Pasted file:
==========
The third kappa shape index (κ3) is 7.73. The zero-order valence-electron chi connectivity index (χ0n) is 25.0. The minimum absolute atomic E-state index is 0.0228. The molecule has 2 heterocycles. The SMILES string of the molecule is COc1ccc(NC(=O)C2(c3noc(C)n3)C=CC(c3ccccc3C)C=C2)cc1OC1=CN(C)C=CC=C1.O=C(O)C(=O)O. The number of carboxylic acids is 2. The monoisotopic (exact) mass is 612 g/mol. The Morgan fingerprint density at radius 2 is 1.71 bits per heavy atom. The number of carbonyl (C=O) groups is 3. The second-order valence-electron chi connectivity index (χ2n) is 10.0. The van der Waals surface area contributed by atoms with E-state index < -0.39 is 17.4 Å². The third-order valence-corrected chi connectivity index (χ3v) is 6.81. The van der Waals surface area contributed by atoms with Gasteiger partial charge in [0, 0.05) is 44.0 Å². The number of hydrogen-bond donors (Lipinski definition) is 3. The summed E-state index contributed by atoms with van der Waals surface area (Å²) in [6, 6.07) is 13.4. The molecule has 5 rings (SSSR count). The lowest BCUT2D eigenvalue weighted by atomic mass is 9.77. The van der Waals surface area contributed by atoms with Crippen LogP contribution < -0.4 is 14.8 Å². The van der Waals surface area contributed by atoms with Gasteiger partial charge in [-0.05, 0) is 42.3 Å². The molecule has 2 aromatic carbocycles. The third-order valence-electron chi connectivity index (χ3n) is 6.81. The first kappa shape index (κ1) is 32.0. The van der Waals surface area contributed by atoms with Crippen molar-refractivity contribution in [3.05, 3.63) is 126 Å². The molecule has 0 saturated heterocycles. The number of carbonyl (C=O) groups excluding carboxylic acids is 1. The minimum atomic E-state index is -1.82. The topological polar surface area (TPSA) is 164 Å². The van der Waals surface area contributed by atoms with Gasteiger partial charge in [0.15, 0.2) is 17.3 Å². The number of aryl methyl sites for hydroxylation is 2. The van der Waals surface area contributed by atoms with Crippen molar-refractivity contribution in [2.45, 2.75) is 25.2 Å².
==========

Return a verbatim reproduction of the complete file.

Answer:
The third kappa shape index (κ3) is 7.73. The zero-order valence-electron chi connectivity index (χ0n) is 25.0. The minimum absolute atomic E-state index is 0.0228. The molecule has 2 heterocycles. The SMILES string of the molecule is COc1ccc(NC(=O)C2(c3noc(C)n3)C=CC(c3ccccc3C)C=C2)cc1OC1=CN(C)C=CC=C1.O=C(O)C(=O)O. The number of carboxylic acids is 2. The monoisotopic (exact) mass is 612 g/mol. The Morgan fingerprint density at radius 2 is 1.71 bits per heavy atom. The number of carbonyl (C=O) groups is 3. The second-order valence-electron chi connectivity index (χ2n) is 10.0. The van der Waals surface area contributed by atoms with E-state index < -0.39 is 17.4 Å². The third-order valence-corrected chi connectivity index (χ3v) is 6.81. The van der Waals surface area contributed by atoms with Gasteiger partial charge in [0, 0.05) is 44.0 Å². The number of hydrogen-bond donors (Lipinski definition) is 3. The summed E-state index contributed by atoms with van der Waals surface area (Å²) in [6, 6.07) is 13.4. The molecule has 5 rings (SSSR count). The lowest BCUT2D eigenvalue weighted by atomic mass is 9.77. The van der Waals surface area contributed by atoms with Crippen LogP contribution < -0.4 is 14.8 Å². The van der Waals surface area contributed by atoms with Gasteiger partial charge in [-0.05, 0) is 42.3 Å². The molecule has 2 aromatic carbocycles. The third-order valence-electron chi connectivity index (χ3n) is 6.81. The first kappa shape index (κ1) is 32.0. The van der Waals surface area contributed by atoms with Crippen molar-refractivity contribution in [3.05, 3.63) is 126 Å². The molecule has 0 saturated heterocycles. The number of carbonyl (C=O) groups excluding carboxylic acids is 1. The minimum atomic E-state index is -1.82. The topological polar surface area (TPSA) is 164 Å². The van der Waals surface area contributed by atoms with Gasteiger partial charge in [0.15, 0.2) is 17.3 Å². The number of aryl methyl sites for hydroxylation is 2. The van der Waals surface area contributed by atoms with Crippen molar-refractivity contribution in [2.45, 2.75) is 25.2 Å².